Searching for Traditional Spanish Desserts? We’ve enumerated the best of the best sweets in Spain! Make sure to check out our own Spanish Dessert Recipes at the end – and start cooking!
Who doesn’t love desserts?
I’m quite sure everyone enjoys desserts.
Have you tried any of the many traditional Spanish desserts yet?
If you have a sweet tooth, you will definitely fall in love with Spanish dessert recipes.
These sweets are delicious – but most importantly easy to prepare at home.
- Traditional Spanish Desserts
- 1. Crema Catalana
- 2. Torrijas
- 3. Tarta de Queso (Cheese Cake)
- 4. Churros with Chocolate
- 5. Flan
- 6. Arroz con Leche
- 7. Tarta de Santiago
- 8. Leche Frita
- 9. Miguelitos
- 10. Turrón
- 11. Tarta de Tres Leches
- 12. Quesillo
- 13. Pestiños
- 14. Mantecados
- 15. Polvorones
- 16. Natillas de Leche
- 17. Pantxineta
- 18. Frixuelos de Asturias
- 19. Leche Merengada
- 20. Tarta de Manzana Casera
- Spanish Dessert Recipes
- Spanish Torrijas Recipe
- Arroz con Leche Recipe from the Basque Country
- Spanish Trufas de Chocolate Recipe (Chocolate Truffles)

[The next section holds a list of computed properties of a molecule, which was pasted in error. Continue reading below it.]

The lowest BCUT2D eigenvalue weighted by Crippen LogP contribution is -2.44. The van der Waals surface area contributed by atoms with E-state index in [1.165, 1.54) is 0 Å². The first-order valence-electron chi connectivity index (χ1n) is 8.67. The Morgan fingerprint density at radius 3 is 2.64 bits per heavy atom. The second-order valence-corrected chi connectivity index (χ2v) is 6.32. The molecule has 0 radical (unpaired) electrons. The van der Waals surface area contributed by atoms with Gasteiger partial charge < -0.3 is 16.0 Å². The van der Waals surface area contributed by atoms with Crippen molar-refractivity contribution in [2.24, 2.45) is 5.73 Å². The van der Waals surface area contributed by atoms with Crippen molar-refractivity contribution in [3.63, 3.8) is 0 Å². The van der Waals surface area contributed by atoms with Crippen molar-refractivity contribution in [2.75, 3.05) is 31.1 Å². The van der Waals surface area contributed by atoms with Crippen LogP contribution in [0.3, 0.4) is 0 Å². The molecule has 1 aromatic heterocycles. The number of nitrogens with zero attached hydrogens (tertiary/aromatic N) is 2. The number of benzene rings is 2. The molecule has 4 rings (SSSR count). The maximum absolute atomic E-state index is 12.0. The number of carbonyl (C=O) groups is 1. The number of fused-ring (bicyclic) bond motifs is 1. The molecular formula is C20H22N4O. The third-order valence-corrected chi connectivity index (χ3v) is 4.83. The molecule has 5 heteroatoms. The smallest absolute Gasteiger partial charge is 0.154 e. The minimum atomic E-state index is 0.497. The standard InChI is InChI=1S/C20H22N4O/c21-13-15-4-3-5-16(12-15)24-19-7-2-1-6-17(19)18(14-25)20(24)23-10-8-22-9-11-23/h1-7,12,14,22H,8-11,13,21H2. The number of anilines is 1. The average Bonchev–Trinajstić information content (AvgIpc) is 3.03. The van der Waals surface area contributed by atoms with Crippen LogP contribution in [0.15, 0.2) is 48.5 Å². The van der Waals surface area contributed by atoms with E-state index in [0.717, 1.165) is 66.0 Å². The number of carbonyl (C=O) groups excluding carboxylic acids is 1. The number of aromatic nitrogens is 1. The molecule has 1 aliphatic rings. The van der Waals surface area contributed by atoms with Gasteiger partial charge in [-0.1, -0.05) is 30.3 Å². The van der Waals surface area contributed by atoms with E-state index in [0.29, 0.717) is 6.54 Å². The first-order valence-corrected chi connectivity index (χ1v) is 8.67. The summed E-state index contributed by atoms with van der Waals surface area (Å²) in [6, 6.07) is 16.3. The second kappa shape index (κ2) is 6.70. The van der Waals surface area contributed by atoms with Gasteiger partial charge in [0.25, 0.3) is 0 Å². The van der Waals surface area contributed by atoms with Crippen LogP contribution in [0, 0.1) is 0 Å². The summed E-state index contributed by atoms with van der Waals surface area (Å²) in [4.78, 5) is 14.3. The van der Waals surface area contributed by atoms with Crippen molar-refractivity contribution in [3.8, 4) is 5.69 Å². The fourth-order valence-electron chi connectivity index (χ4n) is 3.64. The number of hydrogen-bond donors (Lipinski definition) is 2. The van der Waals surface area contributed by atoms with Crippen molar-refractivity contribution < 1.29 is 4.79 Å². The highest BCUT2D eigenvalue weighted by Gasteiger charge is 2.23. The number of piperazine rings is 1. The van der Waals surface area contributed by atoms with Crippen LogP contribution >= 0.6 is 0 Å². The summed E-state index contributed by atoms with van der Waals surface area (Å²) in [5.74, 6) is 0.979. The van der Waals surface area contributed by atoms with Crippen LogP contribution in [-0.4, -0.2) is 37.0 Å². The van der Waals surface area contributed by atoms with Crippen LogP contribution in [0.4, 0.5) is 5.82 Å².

- Spanish Pionono de Santa Fé Recipe
- Spanish Crema Catalana Recipe
Traditional Spanish Desserts
1. Crema Catalana
Crema Catalana is among the Spanish desserts that never fail to catch my attention when it’s on the menu.
Another name for Crema Catalana is Crema Cremada. Most people regard it as Spain’s Creme brûlée. Whichever came first, nobody truly knows!
In contrast with Creme brûlée, Crema Catalana is actually made with milk and not cream. It is also on the thicker side because of the incorporation of cornstarch.
Simply put: Crema Catalana is way easier to make than its French counterpart.
Torrijas is one of the first Spanish dessert recipes I have made in my kitchen. It is truly delicious and easy to make!
Spanish torrijas are so versatile that you can have it as a breakfast or as a dessert.
In English, Torrijas are Spanish-style toasts. It is likened to the French Toast, but they are actually dissimilar.
The bread is first soaked in flavoured milk and then dipped in egg. Afterwards, it is deep-fried in olive oil.
A drizzle of homemade fruit syrup upon serving makes this dish totally irresistible!
3. Tarta de Queso (Cheese Cake)
Tarta de Queso or Cheese Cake is quite a new addition to the list of sweets in Spain. Also known as Basque Cheesecake, this delectable dessert was made by Chef Santiago Rivera in 1990.